Wheelchair operates by power of thought
Spanish university scientists have developed a wheelchair controlled by the power of thought, promising to transform life for people with severe disabilities.
The wheelchair, developed at the University of Zaragoza, has a laser sensor and a screen that displays a real-time, three-dimensional virtual reconstruction of the wheelchair’s surroundings. To steer the chair, a user concentrates on the part of the display where he or she wants to go, and electrodes in a skullcap detect the user’s brain activity and work out the destination, the researchers said.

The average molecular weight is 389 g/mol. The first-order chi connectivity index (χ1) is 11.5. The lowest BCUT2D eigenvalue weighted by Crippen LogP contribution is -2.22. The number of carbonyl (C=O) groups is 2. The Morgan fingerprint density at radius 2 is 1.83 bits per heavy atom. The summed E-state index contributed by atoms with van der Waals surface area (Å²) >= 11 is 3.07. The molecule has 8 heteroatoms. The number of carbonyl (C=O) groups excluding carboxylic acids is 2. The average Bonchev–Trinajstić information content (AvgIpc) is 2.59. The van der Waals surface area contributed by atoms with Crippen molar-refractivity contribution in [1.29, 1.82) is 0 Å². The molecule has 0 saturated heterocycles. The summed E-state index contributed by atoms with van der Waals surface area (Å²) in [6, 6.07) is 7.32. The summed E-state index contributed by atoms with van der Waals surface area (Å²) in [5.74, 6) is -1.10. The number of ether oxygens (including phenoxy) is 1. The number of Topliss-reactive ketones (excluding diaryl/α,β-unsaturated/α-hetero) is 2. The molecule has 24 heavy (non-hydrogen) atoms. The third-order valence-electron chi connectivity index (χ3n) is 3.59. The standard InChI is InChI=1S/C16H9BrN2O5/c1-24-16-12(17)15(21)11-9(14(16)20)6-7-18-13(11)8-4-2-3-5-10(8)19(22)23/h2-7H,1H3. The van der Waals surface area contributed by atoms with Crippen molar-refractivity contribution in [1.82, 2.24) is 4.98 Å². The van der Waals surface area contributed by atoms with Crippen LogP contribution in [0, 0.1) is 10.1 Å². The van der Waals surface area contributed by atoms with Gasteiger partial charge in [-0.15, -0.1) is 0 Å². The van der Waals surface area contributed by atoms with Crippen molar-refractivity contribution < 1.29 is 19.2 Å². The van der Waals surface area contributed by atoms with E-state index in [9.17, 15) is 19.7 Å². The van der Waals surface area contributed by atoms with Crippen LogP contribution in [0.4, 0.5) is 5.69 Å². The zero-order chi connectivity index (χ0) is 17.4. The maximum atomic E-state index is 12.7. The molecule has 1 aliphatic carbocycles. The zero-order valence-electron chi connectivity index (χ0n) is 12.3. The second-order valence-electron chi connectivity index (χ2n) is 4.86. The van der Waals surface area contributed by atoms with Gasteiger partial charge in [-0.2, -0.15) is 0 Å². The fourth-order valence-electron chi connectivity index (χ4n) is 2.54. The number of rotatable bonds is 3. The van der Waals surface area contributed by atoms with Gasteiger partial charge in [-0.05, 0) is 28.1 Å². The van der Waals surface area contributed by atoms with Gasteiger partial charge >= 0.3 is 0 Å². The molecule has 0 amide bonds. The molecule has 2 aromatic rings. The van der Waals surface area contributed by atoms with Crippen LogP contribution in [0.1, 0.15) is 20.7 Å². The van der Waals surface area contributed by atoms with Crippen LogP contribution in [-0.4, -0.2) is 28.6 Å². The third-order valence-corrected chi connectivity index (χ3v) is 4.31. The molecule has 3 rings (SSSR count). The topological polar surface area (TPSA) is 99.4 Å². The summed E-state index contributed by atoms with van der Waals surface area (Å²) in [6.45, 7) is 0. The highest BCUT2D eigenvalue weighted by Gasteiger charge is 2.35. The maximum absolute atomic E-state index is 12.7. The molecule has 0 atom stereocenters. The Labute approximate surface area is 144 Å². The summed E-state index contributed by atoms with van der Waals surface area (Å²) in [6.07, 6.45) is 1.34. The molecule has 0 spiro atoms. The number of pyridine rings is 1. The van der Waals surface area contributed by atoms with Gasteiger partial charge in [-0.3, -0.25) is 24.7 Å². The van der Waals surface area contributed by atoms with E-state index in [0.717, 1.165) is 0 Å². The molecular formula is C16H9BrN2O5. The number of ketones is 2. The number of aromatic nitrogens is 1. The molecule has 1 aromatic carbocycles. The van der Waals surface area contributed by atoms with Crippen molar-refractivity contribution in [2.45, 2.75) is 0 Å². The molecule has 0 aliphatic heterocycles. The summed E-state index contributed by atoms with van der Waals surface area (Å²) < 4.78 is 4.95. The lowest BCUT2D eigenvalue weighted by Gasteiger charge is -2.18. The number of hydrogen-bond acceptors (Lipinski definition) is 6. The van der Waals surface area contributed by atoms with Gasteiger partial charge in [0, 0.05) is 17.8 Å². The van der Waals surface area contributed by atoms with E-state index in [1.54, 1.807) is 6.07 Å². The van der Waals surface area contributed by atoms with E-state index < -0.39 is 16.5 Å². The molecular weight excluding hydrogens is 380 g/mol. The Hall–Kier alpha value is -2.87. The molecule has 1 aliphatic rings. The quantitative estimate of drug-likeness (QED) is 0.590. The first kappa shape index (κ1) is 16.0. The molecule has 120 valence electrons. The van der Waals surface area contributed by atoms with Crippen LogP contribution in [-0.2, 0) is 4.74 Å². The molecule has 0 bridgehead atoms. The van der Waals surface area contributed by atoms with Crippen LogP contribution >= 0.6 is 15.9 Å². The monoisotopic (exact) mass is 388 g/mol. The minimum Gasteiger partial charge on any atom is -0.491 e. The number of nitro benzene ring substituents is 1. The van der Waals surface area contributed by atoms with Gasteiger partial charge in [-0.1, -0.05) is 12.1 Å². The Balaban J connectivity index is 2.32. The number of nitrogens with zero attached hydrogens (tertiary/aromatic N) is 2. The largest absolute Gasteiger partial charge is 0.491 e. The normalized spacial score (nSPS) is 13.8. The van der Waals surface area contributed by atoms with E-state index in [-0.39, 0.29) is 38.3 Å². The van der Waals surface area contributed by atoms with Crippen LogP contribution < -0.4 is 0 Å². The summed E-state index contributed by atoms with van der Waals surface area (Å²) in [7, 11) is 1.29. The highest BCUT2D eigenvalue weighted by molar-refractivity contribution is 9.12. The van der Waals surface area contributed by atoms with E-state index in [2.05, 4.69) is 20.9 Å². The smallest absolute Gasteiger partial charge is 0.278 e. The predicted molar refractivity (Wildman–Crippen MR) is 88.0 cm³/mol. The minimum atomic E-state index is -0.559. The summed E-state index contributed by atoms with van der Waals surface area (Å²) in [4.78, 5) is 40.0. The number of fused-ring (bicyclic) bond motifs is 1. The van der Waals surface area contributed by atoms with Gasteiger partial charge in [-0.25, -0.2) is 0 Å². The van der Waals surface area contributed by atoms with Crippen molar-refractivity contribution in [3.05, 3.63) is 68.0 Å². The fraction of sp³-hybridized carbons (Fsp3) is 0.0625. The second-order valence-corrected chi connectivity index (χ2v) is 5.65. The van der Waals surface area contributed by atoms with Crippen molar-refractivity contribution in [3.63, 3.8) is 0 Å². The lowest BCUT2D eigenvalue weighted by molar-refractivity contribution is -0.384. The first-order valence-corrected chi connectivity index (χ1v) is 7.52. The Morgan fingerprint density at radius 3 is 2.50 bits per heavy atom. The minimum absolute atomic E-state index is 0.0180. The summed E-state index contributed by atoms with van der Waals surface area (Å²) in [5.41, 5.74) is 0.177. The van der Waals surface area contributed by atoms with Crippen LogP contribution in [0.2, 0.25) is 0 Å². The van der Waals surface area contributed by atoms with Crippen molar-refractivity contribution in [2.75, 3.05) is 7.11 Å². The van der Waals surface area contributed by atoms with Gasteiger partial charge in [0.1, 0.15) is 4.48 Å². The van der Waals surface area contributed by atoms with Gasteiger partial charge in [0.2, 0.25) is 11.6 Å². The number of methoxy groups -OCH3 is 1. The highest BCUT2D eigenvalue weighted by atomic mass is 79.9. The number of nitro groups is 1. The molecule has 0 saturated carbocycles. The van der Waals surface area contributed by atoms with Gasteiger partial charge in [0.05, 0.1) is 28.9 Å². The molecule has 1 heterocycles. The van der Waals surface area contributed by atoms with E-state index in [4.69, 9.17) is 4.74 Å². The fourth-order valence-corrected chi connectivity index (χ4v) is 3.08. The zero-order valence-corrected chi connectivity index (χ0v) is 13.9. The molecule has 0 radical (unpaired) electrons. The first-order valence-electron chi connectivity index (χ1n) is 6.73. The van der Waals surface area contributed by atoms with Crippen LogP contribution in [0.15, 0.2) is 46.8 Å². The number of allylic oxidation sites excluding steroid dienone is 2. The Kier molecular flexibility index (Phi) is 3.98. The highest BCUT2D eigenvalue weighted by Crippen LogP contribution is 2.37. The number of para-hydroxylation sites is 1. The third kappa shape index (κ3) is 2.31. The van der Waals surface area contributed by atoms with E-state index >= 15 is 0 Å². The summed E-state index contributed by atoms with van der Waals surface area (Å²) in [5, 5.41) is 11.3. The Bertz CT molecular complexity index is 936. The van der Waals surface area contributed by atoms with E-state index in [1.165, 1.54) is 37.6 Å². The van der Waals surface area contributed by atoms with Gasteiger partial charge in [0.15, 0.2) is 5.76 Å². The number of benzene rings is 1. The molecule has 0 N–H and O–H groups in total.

Sensors on the wheels keep track of the chair’s position as it moves. The laser scanner detects obstacles to avoid collisions, so the chair can be used in unfamiliar surroundings, the researchers said in a paper.
Volunteers took just 45 minutes to learn how to use a prototype chair safely and accurately, said associate professor Javier Minguez, an expert in mobile robotic navigation and brain-computer interfaces who headed the chair-development team.
The prototype can handle only two thought commands a minute and can be used for only about two hours since the wet gel used to fix the electrodes to a user’s head dries and loses its effectiveness.
An improved version that could go into commercial production is being developed, Minguez said.
The wheelchair is not the first to be controlled by brain waves, but is the first to incorporate mind-control in a system of real-time navigation, route planning and collision avoidance, computer science lecturer Palaniappan Ramaswamy of Britain’s University of Essex, told New Scientist magazine.